Why do you need the sitemap of your website with the old domain name? The sitemap will show all the pages that need to redirect to the new URLs for the website.
301 Redirect to Keep Traffic and Authority
A 301 redirect tells the search engine crawler that the URL has been changed permanently and redirects one URL to another.
For example, if your current website has multiple location pages for each city, you will want to redirect each old city page URL to the new city page URL.
You may be asking yourself, is this useful, and is it worth the time? Pages on your old website are already ranking on Google and bringing organic traffic to your site. If you don’t 301 redirect the URLs, the user will likely see an error page after clicking an old URL.
Not only is this a bad user experience for the searcher, but Google will eventually drop the URLs from search results.
One of the best parts about setting up a 301 redirect is that 90% of the authority or link equity is passed from the old page to the new page. What does this mean for you? It means if the old page was performing well, the new page is likely to do so as well.
As a small business owner who is not a subject matter expert in websites and search engine optimization, you may find this overly technical. But it is essential to understand that correctly handling the technical details will help you maintain the online success that you already have.
Don’t Forget to Forward Emails
Do not forget to update your email addresses and forward old emails to the new ones. You want to keep these forwards in place for a while as you will be surprised at how many customers miss all of the communications you’ve planned and are still sending emails to your old addresses six months later.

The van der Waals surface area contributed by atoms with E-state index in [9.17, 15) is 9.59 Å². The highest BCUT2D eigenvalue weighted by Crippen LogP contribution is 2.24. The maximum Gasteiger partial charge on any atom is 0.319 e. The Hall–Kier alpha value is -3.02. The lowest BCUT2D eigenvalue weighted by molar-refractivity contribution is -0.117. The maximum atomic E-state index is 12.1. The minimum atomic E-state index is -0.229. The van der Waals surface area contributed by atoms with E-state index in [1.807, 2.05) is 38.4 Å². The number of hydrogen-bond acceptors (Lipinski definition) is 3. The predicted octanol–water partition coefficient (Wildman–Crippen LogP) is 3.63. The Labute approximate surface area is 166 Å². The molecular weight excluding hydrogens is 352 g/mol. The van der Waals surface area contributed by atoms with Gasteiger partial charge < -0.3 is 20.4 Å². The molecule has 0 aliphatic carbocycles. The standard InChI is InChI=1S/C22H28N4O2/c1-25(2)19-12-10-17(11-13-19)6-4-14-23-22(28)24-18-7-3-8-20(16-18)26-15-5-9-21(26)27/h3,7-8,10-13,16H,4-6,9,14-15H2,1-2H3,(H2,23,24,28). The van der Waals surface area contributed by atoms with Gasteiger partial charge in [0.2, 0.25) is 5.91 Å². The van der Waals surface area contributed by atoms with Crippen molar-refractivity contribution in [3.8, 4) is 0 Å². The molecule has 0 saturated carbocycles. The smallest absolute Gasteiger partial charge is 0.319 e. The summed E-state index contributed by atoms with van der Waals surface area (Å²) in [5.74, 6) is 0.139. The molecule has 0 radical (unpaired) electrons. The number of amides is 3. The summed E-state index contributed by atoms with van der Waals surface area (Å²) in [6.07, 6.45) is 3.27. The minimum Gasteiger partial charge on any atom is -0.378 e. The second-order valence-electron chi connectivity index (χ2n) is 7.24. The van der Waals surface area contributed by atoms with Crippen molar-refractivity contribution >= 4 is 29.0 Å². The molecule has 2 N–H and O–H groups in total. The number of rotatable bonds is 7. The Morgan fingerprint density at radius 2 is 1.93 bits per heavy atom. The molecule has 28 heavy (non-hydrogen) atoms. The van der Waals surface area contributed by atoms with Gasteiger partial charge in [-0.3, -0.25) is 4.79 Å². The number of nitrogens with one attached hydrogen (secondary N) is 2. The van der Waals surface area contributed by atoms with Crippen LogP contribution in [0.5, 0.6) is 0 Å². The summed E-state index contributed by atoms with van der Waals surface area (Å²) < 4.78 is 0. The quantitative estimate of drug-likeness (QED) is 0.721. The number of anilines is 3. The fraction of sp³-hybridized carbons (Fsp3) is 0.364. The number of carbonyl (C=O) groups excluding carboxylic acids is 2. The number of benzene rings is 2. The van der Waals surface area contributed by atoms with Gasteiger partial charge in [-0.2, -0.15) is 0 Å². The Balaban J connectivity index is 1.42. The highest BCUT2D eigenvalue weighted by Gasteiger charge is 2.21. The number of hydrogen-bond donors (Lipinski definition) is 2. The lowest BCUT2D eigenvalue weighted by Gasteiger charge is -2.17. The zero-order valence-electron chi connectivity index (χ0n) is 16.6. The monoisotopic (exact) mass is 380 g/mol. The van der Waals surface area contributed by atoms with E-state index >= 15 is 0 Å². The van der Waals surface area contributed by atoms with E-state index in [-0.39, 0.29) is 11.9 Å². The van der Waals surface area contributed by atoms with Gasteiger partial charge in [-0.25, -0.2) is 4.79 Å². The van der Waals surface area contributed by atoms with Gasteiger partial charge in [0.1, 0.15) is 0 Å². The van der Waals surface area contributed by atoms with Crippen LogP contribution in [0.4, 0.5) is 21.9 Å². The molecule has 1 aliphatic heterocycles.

Content, Backlinks, and Mentions
Do a content audit and identify top-performing content pages on your website. Identify what backlinks are pointing to those pages. The 301 redirects you set up earlier will help you retain most of the authority of the backlinks, but if you’re able to reach out to any webmasters, you can ask them to link to the new URL, which would give you 100% link equity from the backlink.
There are many SEO tools you can use to discover these backlinks. The Link Explorer by Moz.com is a popular tool that will give you all the backlink data you can handle.
Brand mentions can also help with authority. Brand mentions are online references to your brand, company, or product. Take the time to find brand mentions as well as backlinks, as being properly referred to will ensure your new domain name doesn’t lose all the SEO.
Make sure you’ve got Google Analytics installed on your old website, as this will allow you to monitor the status of your site after the domain name change using the original domain as a baseline.
After the domain name is updated, it will be imperative to monitor your traffic and rankings closely. It is not uncommon to see a small dip in traffic initially; however, if you see significant drops in traffic or rankings, it is likely an indication that something is wrong. Monitoring your analytics is a quick way to identify a problem and fix it.
Change Your Domain Name Without Fear
Changing your domain name can seem like a daunting task, but proper planning and communication will go a long way to making the change easier, and risk-free. We hope these steps provide the guidance you need to change your domain name without the hassle!